We can understand the second innovation – decentralised applications, or “dApps” – by comparing them to the traditional applications (or “apps”) that appear on smartphones and other devices. Apps are analogous not to the “back-end” internal workings of a vending machine, but to the user-facing “front-end” buttons on the front of the dispenser. It is via apps that consumers digitally communicate preferences, whether it be to tell providers how, when and where they wish to travel (Uber), what goods they want to buy (Amazon), how and with whom they wish to interact socially (Facebook, WhatsApp, Instagram), or what they want to say (Twitter, Gmail), look for (Google), or view (YouTube, Netflix). Importantly, and despite appearing on a ‘phone just as apps do, in the case of dApps the front-end interface is not one that communicates with a centralised server – a “digital shopkeeper” to whom one gives up personal data, and from which one must accept tracking cookies and be subject to other forms of conditionalised transacting. Rather, it communicates user preferences directly to a disintermediated and therefore permissionless, peer-to-peer blockchain network.

Reinventing capitalist relations of consumption

If Bitcoin shows how a decentralised form of money is possible, the decentralised internet or “Web 3.0” of smart contracts and dApps promises to extend application of the principles behind the world’s first cryptocurrency to many other use cases. In effect, wherever there are regular contracts and apps that do not require centralised intermediaries there can be smart contracts and dApps. The social implications of Web 3.0 are potentially huge. For instance, it holds the promise of reinventing what we may call “capitalist relations of consumption”. By offering a decentralised alternative to the ubiquitous apps of tech giants – be they retailers, social media companies, e-mail hosts, map providers, or search engines – Web 3.0 offers an alternative to the enormous power that makes them not just digital shopkeepers, but digital gatekeepers that track and record one’s movements, control the use of and monetise personal data, set limits to speech and expression, and control access to information via algorithmic content filters. Similarly, decentralised finance, or “DeFi”, is making use of the same technology to reinvent customers’ relationships with banks and other financial institutions, for instance with respect to lending and borrowing via new decentralised liquidity protocols such as Aave (, and with asset trading exchanges such as Uniswap (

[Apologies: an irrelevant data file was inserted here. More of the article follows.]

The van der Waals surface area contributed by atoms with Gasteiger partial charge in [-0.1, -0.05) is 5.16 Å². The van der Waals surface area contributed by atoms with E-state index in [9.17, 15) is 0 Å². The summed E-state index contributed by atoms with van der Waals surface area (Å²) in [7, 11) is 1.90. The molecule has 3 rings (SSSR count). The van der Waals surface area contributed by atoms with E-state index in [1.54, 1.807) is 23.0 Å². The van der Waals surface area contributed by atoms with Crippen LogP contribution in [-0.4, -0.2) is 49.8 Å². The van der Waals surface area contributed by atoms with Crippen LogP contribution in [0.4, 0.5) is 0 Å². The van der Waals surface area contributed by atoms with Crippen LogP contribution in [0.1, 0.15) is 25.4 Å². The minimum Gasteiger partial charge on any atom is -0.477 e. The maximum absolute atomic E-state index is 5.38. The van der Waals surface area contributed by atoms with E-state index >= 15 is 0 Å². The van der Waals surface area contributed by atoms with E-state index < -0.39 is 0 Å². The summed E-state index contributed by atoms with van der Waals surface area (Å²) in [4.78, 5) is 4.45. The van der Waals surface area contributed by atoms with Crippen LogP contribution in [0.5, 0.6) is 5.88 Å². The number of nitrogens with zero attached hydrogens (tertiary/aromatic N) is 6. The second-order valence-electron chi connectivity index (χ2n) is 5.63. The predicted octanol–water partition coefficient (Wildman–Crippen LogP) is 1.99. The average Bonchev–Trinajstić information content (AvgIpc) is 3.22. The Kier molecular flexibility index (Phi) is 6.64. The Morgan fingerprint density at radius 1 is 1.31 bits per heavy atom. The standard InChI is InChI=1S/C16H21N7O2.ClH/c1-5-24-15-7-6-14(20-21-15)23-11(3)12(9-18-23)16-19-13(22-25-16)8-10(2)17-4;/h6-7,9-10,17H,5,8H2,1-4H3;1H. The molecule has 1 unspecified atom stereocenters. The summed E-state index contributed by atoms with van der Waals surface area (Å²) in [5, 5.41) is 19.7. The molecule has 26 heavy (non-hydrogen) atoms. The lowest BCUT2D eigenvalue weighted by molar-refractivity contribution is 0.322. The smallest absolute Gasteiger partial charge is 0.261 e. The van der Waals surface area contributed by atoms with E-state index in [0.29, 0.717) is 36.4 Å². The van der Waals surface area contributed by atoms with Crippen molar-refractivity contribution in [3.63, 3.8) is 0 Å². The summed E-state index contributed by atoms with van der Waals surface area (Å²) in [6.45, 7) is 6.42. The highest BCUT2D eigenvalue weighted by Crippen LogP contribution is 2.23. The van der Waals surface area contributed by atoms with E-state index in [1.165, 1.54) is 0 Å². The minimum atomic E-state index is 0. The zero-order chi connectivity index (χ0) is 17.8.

These innovations show how the crypto space is taking decentralisation “all the way down” in ways that not only go beyond Hayek’s ideas on money, but beyond his example of money. Whilst Amazon, Facebook, Twitter, Google, Uber, banks, and law firms are examples of decentralised provision relative to a world in which these services are provided by the state, they are no more decentralised, relative to their decentralised Web 3.0 alternatives, than Hayek’s denationalised currencies are to cryptocurrencies.